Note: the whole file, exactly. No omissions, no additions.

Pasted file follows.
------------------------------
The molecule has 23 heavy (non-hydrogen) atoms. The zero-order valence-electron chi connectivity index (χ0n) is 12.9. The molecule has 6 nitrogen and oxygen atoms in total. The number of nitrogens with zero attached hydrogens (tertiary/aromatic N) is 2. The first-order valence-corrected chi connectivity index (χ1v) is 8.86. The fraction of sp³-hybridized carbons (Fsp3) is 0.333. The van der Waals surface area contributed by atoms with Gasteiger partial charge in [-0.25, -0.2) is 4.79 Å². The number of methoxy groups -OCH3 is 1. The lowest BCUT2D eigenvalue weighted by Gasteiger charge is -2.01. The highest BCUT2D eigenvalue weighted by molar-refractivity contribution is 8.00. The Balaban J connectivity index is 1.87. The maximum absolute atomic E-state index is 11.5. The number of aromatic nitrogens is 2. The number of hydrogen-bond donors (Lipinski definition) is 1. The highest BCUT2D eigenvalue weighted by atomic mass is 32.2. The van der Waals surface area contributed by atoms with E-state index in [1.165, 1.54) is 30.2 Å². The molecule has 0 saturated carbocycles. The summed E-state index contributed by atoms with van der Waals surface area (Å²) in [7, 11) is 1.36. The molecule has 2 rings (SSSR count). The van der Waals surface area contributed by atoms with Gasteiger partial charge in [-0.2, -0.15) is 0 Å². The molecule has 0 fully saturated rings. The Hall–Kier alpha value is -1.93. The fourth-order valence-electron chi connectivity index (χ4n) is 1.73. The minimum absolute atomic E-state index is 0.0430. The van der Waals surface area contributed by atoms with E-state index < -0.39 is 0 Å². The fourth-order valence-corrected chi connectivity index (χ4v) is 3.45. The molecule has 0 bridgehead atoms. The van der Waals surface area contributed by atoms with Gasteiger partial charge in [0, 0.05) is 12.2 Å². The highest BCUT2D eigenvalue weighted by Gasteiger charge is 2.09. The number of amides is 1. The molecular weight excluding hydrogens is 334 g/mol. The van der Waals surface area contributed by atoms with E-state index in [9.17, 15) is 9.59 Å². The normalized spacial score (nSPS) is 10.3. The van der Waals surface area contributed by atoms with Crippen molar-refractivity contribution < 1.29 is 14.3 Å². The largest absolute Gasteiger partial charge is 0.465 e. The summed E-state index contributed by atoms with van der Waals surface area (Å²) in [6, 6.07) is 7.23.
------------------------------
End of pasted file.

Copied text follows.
The molecule has 23 heavy (non-hydrogen) atoms. The zero-order valence-electron chi connectivity index (χ0n) is 12.9. The molecule has 6 nitrogen and oxygen atoms in total. The number of nitrogens with zero attached hydrogens (tertiary/aromatic N) is 2. The first-order valence-corrected chi connectivity index (χ1v) is 8.86. The fraction of sp³-hybridized carbons (Fsp3) is 0.333. The van der Waals surface area contributed by atoms with Gasteiger partial charge in [-0.25, -0.2) is 4.79 Å². The number of methoxy groups -OCH3 is 1. The lowest BCUT2D eigenvalue weighted by Gasteiger charge is -2.01. The highest BCUT2D eigenvalue weighted by molar-refractivity contribution is 8.00. The Balaban J connectivity index is 1.87. The maximum absolute atomic E-state index is 11.5. The number of aromatic nitrogens is 2. The number of hydrogen-bond donors (Lipinski definition) is 1. The highest BCUT2D eigenvalue weighted by atomic mass is 32.2. The van der Waals surface area contributed by atoms with E-state index in [1.165, 1.54) is 30.2 Å². The molecule has 0 saturated carbocycles. The summed E-state index contributed by atoms with van der Waals surface area (Å²) in [7, 11) is 1.36. The molecule has 2 rings (SSSR count). The van der Waals surface area contributed by atoms with Gasteiger partial charge in [-0.2, -0.15) is 0 Å². The molecule has 0 fully saturated rings. The Hall–Kier alpha value is -1.93. The fourth-order valence-electron chi connectivity index (χ4n) is 1.73. The minimum absolute atomic E-state index is 0.0430. The van der Waals surface area contributed by atoms with E-state index < -0.39 is 0 Å². The fourth-order valence-corrected chi connectivity index (χ4v) is 3.45. The molecule has 0 bridgehead atoms. The van der Waals surface area contributed by atoms with Gasteiger partial charge in [0, 0.05) is 12.2 Å². The highest BCUT2D eigenvalue weighted by Gasteiger charge is 2.09. The number of amides is 1. The molecular weight excluding hydrogens is 334 g/mol. The van der Waals surface area contributed by atoms with E-state index in [9.17, 15) is 9.59 Å². The normalized spacial score (nSPS) is 10.3. The van der Waals surface area contributed by atoms with Crippen molar-refractivity contribution < 1.29 is 14.3 Å². The largest absolute Gasteiger partial charge is 0.465 e. The summed E-state index contributed by atoms with van der Waals surface area (Å²) in [6, 6.07) is 7.23.